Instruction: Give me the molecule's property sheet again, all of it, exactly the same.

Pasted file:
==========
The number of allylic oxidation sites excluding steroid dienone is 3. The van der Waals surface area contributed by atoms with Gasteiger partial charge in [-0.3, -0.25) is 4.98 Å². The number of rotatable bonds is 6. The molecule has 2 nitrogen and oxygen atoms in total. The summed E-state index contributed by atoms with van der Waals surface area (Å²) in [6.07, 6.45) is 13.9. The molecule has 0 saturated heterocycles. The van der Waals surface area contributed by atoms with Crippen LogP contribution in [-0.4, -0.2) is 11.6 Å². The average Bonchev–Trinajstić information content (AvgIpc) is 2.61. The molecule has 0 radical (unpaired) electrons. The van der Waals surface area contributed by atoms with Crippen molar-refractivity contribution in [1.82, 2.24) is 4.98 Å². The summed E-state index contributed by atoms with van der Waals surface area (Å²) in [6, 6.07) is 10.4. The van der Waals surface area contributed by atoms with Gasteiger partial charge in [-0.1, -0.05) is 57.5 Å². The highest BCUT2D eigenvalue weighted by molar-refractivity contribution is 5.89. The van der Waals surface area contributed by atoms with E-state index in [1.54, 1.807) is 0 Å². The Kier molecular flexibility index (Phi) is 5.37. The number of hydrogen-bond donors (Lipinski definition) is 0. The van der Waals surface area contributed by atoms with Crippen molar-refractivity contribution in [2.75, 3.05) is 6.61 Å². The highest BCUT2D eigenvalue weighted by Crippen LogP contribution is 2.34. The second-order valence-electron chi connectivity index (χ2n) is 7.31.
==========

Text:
The number of allylic oxidation sites excluding steroid dienone is 3. The van der Waals surface area contributed by atoms with Gasteiger partial charge in [-0.3, -0.25) is 4.98 Å². The number of rotatable bonds is 6. The molecule has 2 nitrogen and oxygen atoms in total. The summed E-state index contributed by atoms with van der Waals surface area (Å²) in [6.07, 6.45) is 13.9. The molecule has 0 saturated heterocycles. The van der Waals surface area contributed by atoms with Crippen LogP contribution in [-0.4, -0.2) is 11.6 Å². The average Bonchev–Trinajstić information content (AvgIpc) is 2.61. The molecule has 0 radical (unpaired) electrons. The van der Waals surface area contributed by atoms with Crippen molar-refractivity contribution in [1.82, 2.24) is 4.98 Å². The summed E-state index contributed by atoms with van der Waals surface area (Å²) in [6, 6.07) is 10.4. The van der Waals surface area contributed by atoms with Gasteiger partial charge in [-0.1, -0.05) is 57.5 Å². The highest BCUT2D eigenvalue weighted by molar-refractivity contribution is 5.89. The van der Waals surface area contributed by atoms with E-state index in [1.54, 1.807) is 0 Å². The Kier molecular flexibility index (Phi) is 5.37. The number of hydrogen-bond donors (Lipinski definition) is 0. The van der Waals surface area contributed by atoms with Crippen molar-refractivity contribution in [2.75, 3.05) is 6.61 Å². The highest BCUT2D eigenvalue weighted by Crippen LogP contribution is 2.34. The second-order valence-electron chi connectivity index (χ2n) is 7.31.